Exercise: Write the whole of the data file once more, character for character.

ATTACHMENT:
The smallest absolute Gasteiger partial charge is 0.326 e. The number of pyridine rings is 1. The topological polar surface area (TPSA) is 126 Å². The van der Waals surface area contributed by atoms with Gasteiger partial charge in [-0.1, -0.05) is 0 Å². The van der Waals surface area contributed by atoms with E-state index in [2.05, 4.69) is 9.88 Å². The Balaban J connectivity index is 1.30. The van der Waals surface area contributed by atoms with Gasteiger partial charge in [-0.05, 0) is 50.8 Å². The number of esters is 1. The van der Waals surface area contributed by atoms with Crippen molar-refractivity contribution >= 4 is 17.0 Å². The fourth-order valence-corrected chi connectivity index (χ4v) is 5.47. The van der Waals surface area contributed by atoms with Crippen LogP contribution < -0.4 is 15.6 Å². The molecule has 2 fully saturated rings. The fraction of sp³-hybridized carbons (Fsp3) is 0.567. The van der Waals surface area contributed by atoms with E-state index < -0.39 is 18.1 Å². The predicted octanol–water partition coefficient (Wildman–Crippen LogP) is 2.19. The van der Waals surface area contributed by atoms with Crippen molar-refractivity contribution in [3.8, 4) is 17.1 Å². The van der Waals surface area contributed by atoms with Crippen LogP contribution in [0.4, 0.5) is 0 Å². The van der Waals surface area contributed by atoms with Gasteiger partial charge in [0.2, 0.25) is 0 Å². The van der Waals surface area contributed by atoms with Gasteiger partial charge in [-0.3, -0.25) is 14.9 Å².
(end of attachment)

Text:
The smallest absolute Gasteiger partial charge is 0.326 e. The number of pyridine rings is 1. The topological polar surface area (TPSA) is 126 Å². The van der Waals surface area contributed by atoms with Gasteiger partial charge in [-0.1, -0.05) is 0 Å². The van der Waals surface area contributed by atoms with E-state index in [2.05, 4.69) is 9.88 Å². The Balaban J connectivity index is 1.30. The van der Waals surface area contributed by atoms with Gasteiger partial charge in [-0.05, 0) is 50.8 Å². The number of esters is 1. The van der Waals surface area contributed by atoms with Crippen molar-refractivity contribution >= 4 is 17.0 Å². The fourth-order valence-corrected chi connectivity index (χ4v) is 5.47. The van der Waals surface area contributed by atoms with Crippen LogP contribution < -0.4 is 15.6 Å². The molecule has 2 fully saturated rings. The fraction of sp³-hybridized carbons (Fsp3) is 0.567. The van der Waals surface area contributed by atoms with E-state index < -0.39 is 18.1 Å². The predicted octanol–water partition coefficient (Wildman–Crippen LogP) is 2.19. The van der Waals surface area contributed by atoms with Crippen molar-refractivity contribution in [3.8, 4) is 17.1 Å². The van der Waals surface area contributed by atoms with Crippen LogP contribution in [0.4, 0.5) is 0 Å². The van der Waals surface area contributed by atoms with Gasteiger partial charge in [0.2, 0.25) is 0 Å². The van der Waals surface area contributed by atoms with Gasteiger partial charge in [-0.3, -0.25) is 14.9 Å².